Freedom and Government Part III

First Published: 2015-11-06


During the early part of the decade of the 1980’s, I wrote a series of articles entitled “Freedom and Government” for the Bahamian Review Magazine and subsequently for the Freeport News.  As was the case, in the early part of the decade of the 1980s, this treatise is still relevant to the basic understanding of the relationship between government and the governed. This being the case makes this work relevant to this present decade and beyond.  It is my fervent hope that this series of  six articles will provide all, who read and study them with the tools that are necessary to protect their fundamental rights and freedoms which are entrusted to those whom we allow to govern us.

One of the greatest issues in modern times is whether government is to be the master or servant of the people.  For the greater number of Bahamians this issue was supposedly settled some thirty years ago with the “quiet revolution” and the ushering in of Black majority rule.  For some, perhaps the issue was settled in 1992 when many Bahamians felt that “deliverance” had become a reality.  For many others, the issue has not been settled at all.  Whatever your view-point, I am sure, you would agree when I say that any Government that is formed by the people, of the people and for the people, is the servant and not the master of the people.

Read Part I here…

Read Part II here…

Freedom and Government III

Individual Rights and Responsibilities

On December 10, 1948, the General Assembly of the United Nations adopted and proclaimed the Universal declaration of human rights.  The preamble to this most historic and important document in part stated:

“Whereas recognition of the inherent dignity and the equal and inalienable rights of all members of the human family is the foundation of freedom, justice and peace in the world.”

The “human family” as mentioned in the United Nations Declaration of Human Rights includes all Bahamians as it does any other peoples of the world.  In view of the fact that Bahamians are members of the “human family,” we must recognize that the principle of individual rights is the indisputable and indispensable basis of our society.  The morality of any individual lies in the concepts of rights, i.e., individual rights.

John Stuart Mill, one of Britain most prominent economist and political theorists in his essay “On Living” said:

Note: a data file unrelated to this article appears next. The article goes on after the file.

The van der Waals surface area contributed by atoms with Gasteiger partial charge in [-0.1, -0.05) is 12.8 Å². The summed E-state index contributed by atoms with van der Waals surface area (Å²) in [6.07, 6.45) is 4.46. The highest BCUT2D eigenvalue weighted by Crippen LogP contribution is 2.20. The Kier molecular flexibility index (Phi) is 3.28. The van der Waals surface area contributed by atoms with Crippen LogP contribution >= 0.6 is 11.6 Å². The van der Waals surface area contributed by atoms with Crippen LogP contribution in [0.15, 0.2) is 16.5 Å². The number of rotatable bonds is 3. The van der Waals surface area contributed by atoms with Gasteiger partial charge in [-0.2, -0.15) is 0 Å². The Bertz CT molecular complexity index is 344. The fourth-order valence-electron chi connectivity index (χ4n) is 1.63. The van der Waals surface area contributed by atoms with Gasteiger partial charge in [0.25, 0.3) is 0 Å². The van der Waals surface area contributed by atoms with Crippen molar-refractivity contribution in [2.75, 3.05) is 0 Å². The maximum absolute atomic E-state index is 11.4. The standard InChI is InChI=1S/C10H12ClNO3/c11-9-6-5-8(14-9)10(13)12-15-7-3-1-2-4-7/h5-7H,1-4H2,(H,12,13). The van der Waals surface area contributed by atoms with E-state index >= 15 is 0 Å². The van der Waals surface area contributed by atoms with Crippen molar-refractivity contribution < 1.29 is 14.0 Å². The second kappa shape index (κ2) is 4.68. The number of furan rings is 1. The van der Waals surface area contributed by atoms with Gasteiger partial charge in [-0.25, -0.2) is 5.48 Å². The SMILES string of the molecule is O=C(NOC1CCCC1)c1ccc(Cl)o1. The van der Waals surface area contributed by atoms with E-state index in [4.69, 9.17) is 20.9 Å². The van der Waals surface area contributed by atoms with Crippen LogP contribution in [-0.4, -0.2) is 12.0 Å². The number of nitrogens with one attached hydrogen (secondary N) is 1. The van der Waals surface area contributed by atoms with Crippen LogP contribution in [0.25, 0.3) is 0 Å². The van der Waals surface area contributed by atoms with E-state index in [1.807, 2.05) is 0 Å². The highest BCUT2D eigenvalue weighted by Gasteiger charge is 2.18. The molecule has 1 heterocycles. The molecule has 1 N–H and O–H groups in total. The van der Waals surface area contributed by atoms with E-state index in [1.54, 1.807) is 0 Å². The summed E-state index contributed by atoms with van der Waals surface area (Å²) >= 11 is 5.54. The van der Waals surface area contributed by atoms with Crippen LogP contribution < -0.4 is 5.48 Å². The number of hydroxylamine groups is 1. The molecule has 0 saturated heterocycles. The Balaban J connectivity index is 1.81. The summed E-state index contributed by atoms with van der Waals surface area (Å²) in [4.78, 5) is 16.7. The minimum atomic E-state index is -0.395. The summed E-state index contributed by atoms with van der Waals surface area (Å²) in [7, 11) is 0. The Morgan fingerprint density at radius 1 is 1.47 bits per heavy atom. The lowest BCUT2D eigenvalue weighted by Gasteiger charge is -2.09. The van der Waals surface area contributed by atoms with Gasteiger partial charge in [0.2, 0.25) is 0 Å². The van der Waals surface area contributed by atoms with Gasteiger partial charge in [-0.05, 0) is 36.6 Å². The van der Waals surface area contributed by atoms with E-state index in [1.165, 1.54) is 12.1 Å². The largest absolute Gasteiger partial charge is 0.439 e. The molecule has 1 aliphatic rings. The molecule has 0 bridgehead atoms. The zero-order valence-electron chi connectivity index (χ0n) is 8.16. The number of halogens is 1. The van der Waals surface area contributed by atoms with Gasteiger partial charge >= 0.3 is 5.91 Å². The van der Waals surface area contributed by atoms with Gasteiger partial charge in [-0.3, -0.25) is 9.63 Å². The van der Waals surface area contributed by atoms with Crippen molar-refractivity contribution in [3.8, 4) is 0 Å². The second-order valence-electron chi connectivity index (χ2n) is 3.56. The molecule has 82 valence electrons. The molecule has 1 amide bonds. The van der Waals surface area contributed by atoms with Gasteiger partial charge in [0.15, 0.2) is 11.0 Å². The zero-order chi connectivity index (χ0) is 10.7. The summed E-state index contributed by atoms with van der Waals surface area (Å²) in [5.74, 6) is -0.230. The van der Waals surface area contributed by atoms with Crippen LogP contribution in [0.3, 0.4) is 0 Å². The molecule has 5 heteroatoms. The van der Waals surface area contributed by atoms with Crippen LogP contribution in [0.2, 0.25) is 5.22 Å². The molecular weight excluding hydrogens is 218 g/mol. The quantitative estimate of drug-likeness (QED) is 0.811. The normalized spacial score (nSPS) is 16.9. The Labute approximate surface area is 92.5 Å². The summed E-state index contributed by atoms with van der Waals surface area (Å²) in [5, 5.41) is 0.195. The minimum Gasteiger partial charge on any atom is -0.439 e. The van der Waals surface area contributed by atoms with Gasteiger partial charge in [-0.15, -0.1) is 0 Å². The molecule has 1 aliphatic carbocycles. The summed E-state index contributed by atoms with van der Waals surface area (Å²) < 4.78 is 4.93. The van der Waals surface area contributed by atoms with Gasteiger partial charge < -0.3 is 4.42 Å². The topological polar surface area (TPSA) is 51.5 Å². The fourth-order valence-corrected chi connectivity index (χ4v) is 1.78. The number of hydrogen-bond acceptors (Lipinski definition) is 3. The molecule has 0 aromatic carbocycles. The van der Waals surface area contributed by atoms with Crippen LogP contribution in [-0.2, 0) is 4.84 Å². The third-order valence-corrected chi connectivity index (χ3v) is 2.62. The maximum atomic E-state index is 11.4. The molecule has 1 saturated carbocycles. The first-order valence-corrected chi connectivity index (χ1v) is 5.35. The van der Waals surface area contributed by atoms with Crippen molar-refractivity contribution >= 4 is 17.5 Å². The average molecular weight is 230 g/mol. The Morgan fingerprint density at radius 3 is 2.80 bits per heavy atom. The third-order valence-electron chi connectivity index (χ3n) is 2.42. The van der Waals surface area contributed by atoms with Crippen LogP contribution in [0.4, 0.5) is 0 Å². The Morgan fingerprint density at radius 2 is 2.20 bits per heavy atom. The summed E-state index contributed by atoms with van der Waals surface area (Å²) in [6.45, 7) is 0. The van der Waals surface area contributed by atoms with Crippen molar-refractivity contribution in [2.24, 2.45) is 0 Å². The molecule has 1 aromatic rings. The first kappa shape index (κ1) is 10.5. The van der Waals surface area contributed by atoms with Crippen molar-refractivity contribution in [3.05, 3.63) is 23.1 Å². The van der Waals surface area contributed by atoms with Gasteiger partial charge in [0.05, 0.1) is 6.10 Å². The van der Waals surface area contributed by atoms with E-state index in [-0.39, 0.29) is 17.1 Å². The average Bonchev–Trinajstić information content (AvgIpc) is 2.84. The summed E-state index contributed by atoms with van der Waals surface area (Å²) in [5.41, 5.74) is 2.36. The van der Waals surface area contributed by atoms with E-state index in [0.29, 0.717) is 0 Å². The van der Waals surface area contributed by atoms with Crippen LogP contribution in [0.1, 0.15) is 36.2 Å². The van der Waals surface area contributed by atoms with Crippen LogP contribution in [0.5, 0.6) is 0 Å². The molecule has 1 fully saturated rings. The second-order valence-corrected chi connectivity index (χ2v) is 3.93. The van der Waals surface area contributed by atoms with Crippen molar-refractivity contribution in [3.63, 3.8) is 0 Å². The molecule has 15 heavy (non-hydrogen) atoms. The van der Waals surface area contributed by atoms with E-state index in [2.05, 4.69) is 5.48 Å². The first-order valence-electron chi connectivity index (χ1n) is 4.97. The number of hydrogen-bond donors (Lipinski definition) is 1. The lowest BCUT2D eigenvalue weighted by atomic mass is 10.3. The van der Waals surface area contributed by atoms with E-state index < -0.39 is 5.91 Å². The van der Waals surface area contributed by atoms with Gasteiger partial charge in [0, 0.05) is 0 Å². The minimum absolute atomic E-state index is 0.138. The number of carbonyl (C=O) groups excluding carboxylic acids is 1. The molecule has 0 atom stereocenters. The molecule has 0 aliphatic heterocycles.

“The only purpose for which power can rightfully be exercised over any member of a civilized community against his will is to prevent harm to others.”

To identify the many different things, which he intended to include, he added:

“His own good either physical or moral is not a sufficient warrant.  He cannot rightfully be compelled to do or forbear because it will be better for him to do so, because it will make him happier, because in the opinion of others to do so would be wise or even right.”

Mills’ statement brings home the point that in the rights of the individual lies his morality.  The foundation of any free society is anchored in the rights of the individual members of that society.  Society is nothing more than an aggregate of individuals.  There is some truth in the saying that the “whole is equal to the sum of its parts.”

What, then, is a right?  A right may be defined as a just and proper claim.  To take this concept a step further, it might be stated that a right implies not only freedom of action in the total absence of coercion, but it also implies that freedom exists in the presence of coercion.  It should be understood that a right is freedom of action morally without having to obtain permission.  In any society, where the individual has to ask permission of another, be it the government or any other group, to remain moral, that individual is in a state or condition of privilege.  On the other hand, if the individual may act without permission, then he has a right.

The theory of natural rights had its beginnings in the seventeenth century and was developed by John Locke.  With regard to natural rights, Locke said:

“The state of nature is a state in which men are equal and free to act as they think fit, within the bounds of the law of nature.  But it is not a state of license, for though in it man is free from any superior power on earth, nevertheless in it he has the law of nature as his rule.  From this Natural Law, he derives certain natural rights, right to life, liberty, and property.  His right to liberty is his right to do whatever he wants so long as it is not incompatible with the law of nature.”

It was not until the eighteenth century that this concept became a part of the political documents of the New World.  This concept of natural rights stated our basic human rights.  Let us examine some of the documents and happenings in our history upon which the liberty of the Bahamas rests.

The Burma Road riot in 1942, which in this writer’s opinion, was the beginning of the political struggle for majority rule, even though those who rioted were making a statement for equal pay for equal work regardless of skin colour.  They saw equal pay for equal work as a symbol of their rights, which was just as important and similar to the voting system.  Many other observers saw the action of the workers as one taken to relieve an economic hardship.  As a result of the Burma Road riot, a Commission that was impaneled to study the cause of the riot recommended the following: